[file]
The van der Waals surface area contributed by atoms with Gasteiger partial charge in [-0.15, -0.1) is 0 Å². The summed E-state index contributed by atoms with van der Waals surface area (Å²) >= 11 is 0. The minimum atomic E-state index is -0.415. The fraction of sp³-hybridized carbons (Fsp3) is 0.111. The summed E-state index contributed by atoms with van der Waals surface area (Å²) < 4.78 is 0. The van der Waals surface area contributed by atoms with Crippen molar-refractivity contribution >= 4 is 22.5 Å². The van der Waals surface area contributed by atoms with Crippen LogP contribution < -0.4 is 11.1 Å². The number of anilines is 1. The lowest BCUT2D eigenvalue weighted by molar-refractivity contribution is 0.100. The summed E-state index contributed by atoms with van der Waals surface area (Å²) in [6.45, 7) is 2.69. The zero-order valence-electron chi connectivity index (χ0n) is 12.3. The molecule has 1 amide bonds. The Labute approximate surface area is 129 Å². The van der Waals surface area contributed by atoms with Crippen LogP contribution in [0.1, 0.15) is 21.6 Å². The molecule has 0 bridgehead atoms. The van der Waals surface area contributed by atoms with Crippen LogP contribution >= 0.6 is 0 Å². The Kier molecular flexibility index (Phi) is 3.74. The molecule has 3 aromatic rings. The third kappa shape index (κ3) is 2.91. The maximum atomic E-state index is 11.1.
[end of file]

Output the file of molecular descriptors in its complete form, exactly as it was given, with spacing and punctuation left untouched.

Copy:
The van der Waals surface area contributed by atoms with Gasteiger partial charge in [-0.15, -0.1) is 0 Å². The summed E-state index contributed by atoms with van der Waals surface area (Å²) >= 11 is 0. The minimum atomic E-state index is -0.415. The fraction of sp³-hybridized carbons (Fsp3) is 0.111. The summed E-state index contributed by atoms with van der Waals surface area (Å²) < 4.78 is 0. The van der Waals surface area contributed by atoms with Crippen molar-refractivity contribution >= 4 is 22.5 Å². The van der Waals surface area contributed by atoms with Crippen LogP contribution < -0.4 is 11.1 Å². The number of anilines is 1. The lowest BCUT2D eigenvalue weighted by molar-refractivity contribution is 0.100. The summed E-state index contributed by atoms with van der Waals surface area (Å²) in [6.45, 7) is 2.69. The zero-order valence-electron chi connectivity index (χ0n) is 12.3. The molecule has 1 amide bonds. The Labute approximate surface area is 129 Å². The van der Waals surface area contributed by atoms with Crippen LogP contribution in [0.1, 0.15) is 21.6 Å². The molecule has 0 bridgehead atoms. The van der Waals surface area contributed by atoms with Crippen LogP contribution >= 0.6 is 0 Å². The Kier molecular flexibility index (Phi) is 3.74. The molecule has 3 aromatic rings. The third kappa shape index (κ3) is 2.91. The maximum atomic E-state index is 11.1.